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N Z Vet J., 2005; 53(2): 113-22, PMID: 15846395

Musculoskeletal responses of 2-year-old Thoroughbred horses to early training. 7. Bone and articular cartilage response in the carpus

Year: 2005

Firth EC, Rogers CW
Massey Equine, Institute of Veterinary, Animal and Biomedical Sciences, Massey University, Private Bag 11222, Palmerston North, New Zealand. E.C.Firth@massey.ac.nz

Abstract

AIM: To describe features of the morphology of the carpus, quantify the thickness of hyaline and calcified cartilage, and to describe the morphology and density of subchondral bone in the third carpal bone (C3) of young Thoroughbred horses in early training. METHODS: C3 of seven 2-year-old horses in training and seven untrained horses matched for age, sex and breed were assessed by gross appearance, computed tomography, fine-structure radiography, image analysis of high-resolution photographs, and histology. RESULTS: Macroscopic lesions in cartilage were few and mild, and not significantly different between groups. High bone mineral density (BMD), in some cases typical of cortical bone, was confined to the dorsal load path, and was significantly higher in trained than in untrained horses (p<0.01). In the most dorsoproximal aspect of the radial articular facet, apparently outside the dorsal load path, the BMD in both trained and untrained horses was significantly less than in other regions of interest (ROIs). Adaptive increase in density was associated with thickening of the (junctions of) trabeculae oriented proximo-distally. Hyaline cartilage was thicker (p<0.001) in the concavity of the radial articular facet than dorsal or palmar to it, and was thicker in the trained than untrained group (p=0.007). No such differences were detected in the thickness of articular calcified cartilage (ACC). CONCLUSIONS: The rapid response of bone in C3 to relatively small amounts of high-speed exercise was confirmed. A previously unreported increase in thickness of hyaline cartilage was evident, perhaps indicating that this tissue may be more responsive than hitherto thought, at least to particular types of exercise at particular times. These changes occurred with little evidence of abnormality, and thus appeared to be adaptive to the exercise regimen. The model developed should be used for further definition of the exercise stimulus required to produce adaptive, protective changes in sites susceptible to athletic injury. CLINICAL RELEVANCE: The data will serve as reference for use in subsequent imaging studies in which sophisticated aids such as magnetic resonance imaging (MRI) may be used to predict carpal lesions.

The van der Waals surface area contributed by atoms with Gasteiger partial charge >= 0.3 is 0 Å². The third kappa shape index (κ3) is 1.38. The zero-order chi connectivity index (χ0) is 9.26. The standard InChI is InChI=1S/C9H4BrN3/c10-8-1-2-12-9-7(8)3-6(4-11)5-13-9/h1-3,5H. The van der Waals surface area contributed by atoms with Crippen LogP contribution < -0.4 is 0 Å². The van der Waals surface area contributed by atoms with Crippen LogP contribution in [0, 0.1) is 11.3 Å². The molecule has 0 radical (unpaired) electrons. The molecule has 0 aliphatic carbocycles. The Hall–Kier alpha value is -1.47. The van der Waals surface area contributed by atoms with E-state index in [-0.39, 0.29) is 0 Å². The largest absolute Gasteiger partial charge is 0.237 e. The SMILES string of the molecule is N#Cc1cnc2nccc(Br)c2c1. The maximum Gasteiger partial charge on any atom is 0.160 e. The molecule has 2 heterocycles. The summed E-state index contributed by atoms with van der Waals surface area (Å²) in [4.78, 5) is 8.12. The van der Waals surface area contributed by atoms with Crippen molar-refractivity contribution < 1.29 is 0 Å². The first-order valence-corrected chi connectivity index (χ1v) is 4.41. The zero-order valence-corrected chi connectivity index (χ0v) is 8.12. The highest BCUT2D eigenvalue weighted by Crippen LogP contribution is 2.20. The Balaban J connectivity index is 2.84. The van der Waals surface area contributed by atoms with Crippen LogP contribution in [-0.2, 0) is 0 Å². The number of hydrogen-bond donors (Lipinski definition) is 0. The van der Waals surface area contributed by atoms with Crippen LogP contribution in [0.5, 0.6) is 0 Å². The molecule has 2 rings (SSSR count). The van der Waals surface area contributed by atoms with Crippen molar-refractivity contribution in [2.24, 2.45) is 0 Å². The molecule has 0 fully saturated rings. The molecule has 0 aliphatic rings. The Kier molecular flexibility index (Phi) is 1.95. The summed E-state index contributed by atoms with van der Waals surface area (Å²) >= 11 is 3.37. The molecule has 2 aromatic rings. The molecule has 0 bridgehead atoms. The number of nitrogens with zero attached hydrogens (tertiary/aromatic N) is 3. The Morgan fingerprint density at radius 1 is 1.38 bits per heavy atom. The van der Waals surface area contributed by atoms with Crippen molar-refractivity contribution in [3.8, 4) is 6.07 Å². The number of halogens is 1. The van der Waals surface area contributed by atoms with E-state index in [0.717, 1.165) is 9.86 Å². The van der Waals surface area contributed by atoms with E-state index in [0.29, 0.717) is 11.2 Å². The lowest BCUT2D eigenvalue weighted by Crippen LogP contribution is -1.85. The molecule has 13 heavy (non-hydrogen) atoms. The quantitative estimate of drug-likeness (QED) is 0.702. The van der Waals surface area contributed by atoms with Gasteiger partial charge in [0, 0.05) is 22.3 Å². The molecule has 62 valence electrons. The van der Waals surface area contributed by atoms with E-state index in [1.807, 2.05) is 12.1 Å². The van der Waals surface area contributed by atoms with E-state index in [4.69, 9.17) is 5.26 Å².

GID: 900; Last update: 23.01.2008